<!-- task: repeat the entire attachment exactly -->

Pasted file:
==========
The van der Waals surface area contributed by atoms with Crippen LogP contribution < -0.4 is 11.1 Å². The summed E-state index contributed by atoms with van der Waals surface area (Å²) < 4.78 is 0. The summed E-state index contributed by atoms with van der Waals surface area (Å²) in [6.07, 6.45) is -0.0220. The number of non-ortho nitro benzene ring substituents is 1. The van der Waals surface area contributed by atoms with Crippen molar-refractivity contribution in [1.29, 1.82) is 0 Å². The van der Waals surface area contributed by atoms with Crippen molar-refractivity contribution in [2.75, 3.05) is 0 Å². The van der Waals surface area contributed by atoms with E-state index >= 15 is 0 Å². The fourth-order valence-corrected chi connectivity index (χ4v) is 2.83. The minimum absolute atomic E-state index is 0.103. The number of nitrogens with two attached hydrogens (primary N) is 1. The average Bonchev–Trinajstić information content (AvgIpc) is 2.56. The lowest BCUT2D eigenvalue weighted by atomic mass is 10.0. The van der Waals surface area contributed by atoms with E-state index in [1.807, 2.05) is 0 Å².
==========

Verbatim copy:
The van der Waals surface area contributed by atoms with Crippen LogP contribution < -0.4 is 11.1 Å². The summed E-state index contributed by atoms with van der Waals surface area (Å²) < 4.78 is 0. The summed E-state index contributed by atoms with van der Waals surface area (Å²) in [6.07, 6.45) is -0.0220. The number of non-ortho nitro benzene ring substituents is 1. The van der Waals surface area contributed by atoms with Crippen molar-refractivity contribution in [1.29, 1.82) is 0 Å². The van der Waals surface area contributed by atoms with Crippen molar-refractivity contribution in [2.75, 3.05) is 0 Å². The van der Waals surface area contributed by atoms with E-state index >= 15 is 0 Å². The fourth-order valence-corrected chi connectivity index (χ4v) is 2.83. The minimum absolute atomic E-state index is 0.103. The number of nitrogens with two attached hydrogens (primary N) is 1. The average Bonchev–Trinajstić information content (AvgIpc) is 2.56. The lowest BCUT2D eigenvalue weighted by atomic mass is 10.0. The van der Waals surface area contributed by atoms with E-state index in [1.807, 2.05) is 0 Å².